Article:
Emotional Support Animal Letter Services – November 2019
One of the most interesting and unique forms of therapy comes in the form of emotional support animals. Emotional support animals are able to provide support and assistance in many situations where traditional counselors cannot – on the go, during travel, and while you’re at home. However, in order to make your pet an officially recognized ESA, you will need a letter from a licensed mental health professional.
In the age of tele-health, this can be done online, oftentimes in under 24 hours. The following list compares the best ESA letter services online. Each provider varies by features, however all of them offer support from licensed professionals. To qualify for an ESA letter, simply visit any of the below services for a quick online assessment.
Notes and disclaimers:The information presented on this has been compiled by our editorial team, and although we make every effort to keep it up-to-date, misrepresentations and inaccuracies in the data are possible. We recommend that you contact the providers listed below directly to verify any information that may be of interest to you. The ratings in our listings are based on our research. Some of the providers listed pay referral fees to this website and even provide us with additional access to their platforms, which may at times impact the order and manner in which they are presented. We take no responsibility for the accuracy of information listed below, though we do update it regularly. This information is subject to change at any time.
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What Is an Emotional Support Animal?
Emotional support animals, or ESAs, also referred to as assistance animals or simply support animals, are animals that people keep as companions for the purported benefit that they provide for their mental health. ESAs are most commonly used by people who struggle with some sort of mental or emotional disability.
To qualify for an emotional support animal, you must have a medical professional verify that you struggle with a significant psychological problem that impairs your ability to function in daily life. People with issues like anxiety, depression, or panic disorder are well-qualified to use emotional support animal.
ESAs are a bit different than service animals. Service animals are animals that are trained so that they can help with specific functions or tasks, whereas emotional support animals don’t necessarily require any formal training. Support animals, instead of helping a patient accomplish their daily tasks, simply helps improve their well-being, improve their comfort, and offer support during their daily lives.
To qualify for having an emotional support animal, people in the United States must be federally qualified for receiving disability support and they have to have a letter signed by their healthcare practitioner asserting that the ESA helps them with their emotional health.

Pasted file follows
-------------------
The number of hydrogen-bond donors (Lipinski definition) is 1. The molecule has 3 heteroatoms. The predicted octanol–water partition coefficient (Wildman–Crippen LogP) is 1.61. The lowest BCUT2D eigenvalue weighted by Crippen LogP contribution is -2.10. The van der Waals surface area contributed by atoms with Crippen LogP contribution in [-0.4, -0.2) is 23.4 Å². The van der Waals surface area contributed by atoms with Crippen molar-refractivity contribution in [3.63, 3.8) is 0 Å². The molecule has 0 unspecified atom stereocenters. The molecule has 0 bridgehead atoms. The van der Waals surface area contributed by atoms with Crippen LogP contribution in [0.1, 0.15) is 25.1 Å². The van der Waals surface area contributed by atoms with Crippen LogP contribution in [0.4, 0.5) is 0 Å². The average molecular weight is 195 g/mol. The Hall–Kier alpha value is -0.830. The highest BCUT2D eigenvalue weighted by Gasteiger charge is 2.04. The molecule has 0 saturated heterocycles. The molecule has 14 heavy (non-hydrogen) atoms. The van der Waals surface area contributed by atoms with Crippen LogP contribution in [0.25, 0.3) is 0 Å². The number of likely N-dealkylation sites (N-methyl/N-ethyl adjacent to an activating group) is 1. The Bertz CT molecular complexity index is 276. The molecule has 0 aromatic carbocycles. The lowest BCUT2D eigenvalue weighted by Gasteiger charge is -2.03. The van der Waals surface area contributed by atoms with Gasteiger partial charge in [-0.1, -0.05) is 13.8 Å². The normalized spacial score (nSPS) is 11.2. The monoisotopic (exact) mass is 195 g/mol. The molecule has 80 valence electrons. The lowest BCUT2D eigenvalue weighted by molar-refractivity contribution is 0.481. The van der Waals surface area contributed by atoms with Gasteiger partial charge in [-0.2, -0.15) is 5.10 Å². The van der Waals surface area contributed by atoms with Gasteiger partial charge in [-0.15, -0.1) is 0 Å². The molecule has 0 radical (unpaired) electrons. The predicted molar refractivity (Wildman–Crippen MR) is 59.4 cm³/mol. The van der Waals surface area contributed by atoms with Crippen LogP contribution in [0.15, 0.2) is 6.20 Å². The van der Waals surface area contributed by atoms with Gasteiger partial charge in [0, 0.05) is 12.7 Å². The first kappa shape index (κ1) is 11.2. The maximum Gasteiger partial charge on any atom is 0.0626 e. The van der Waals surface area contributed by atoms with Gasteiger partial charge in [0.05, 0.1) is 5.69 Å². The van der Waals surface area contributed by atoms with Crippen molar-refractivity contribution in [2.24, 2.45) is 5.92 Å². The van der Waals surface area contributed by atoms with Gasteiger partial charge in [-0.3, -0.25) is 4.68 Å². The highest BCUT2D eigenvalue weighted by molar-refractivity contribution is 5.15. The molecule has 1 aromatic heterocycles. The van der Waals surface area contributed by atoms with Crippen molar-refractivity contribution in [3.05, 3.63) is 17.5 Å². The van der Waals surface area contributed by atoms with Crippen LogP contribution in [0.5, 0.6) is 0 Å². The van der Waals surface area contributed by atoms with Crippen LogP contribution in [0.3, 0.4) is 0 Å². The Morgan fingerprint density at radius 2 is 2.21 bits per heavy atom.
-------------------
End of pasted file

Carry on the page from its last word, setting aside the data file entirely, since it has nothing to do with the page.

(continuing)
Different Types of Emotional Support Animals
There are many different types of emotional support animals that a person may use, though emotional support cats and dogs are generally the most common.
In determining whether or not an emotional support animal will be safe, it will have to be assessed regardless of the type of animal that it is. This will help to ensure that the animal won’t pose a threat to its owner or to others that they may encounter.
Domestic animals including dogs, cats, rabbits, mice, birds, ferrets, guinea pigs and even horses have been qualified as emotional support animals. Exotic or foreign animals, or certain animals that are prone to violent or aggressive behavior, are much less likely to be designated as an ESA.
Certain breeds of animals, such as short skull or snub-nosed dogs and cats – brachycephalic breeds – are also not accepted by some airlines as they may be more likely to have respiratory problems that can influence other animals.
Emotional Support Animal Training
As discussed above, there is no formal training that an ESA must undergo. As long as they are able to provide comfort and support for you, then an animal will be able to fulfill its function as an emotional support animal.
However, that does not mean you should not train your animal whatsoever. It’s especially important to ensure that your animal is trained well enough to behave in public and around other animals. Emotional support dogs in particular can become aggressive or show bad behavior towards other people or animals. If this happens, the animal will likely be deemed unfit to serve as an ESA.
Having proper training is important for more than just you, as well. Disorderly and untrained ESAs can be a detriment to the ESA community. Conversely, having a well-trained animal can encourage a positive opinion of emotional support animals and those who need them.
Who Provides Emotional Support Animals?
There may be some institutions that provide animals that are encouraged to become ESAs. However, in most cases, you do not require a specific animal provider to help you get an ESA.
This means that you will be able to adopt an animal from your local animal shelter or from a pet breeder and use that as your ESA. More important than the source of your ESA is the bond that the two of you share, their temperament, and their ability to help improve your mental health.
Since there is no formal institution designated to providing ESAs, there are many options for someone hoping to get themselves an emotional support animal.
After you have chosen your ESA, you will have to get an emotional support animal registration letter so that they can be registered as an ESA.
Emotional Support Animal Letters
Even if you have an animal that helps you manage your mental health, it will not be recognized as such in the eyes of the law unless you have an emotional support animal letter signed by a licensed mental health practitioner (LMHP).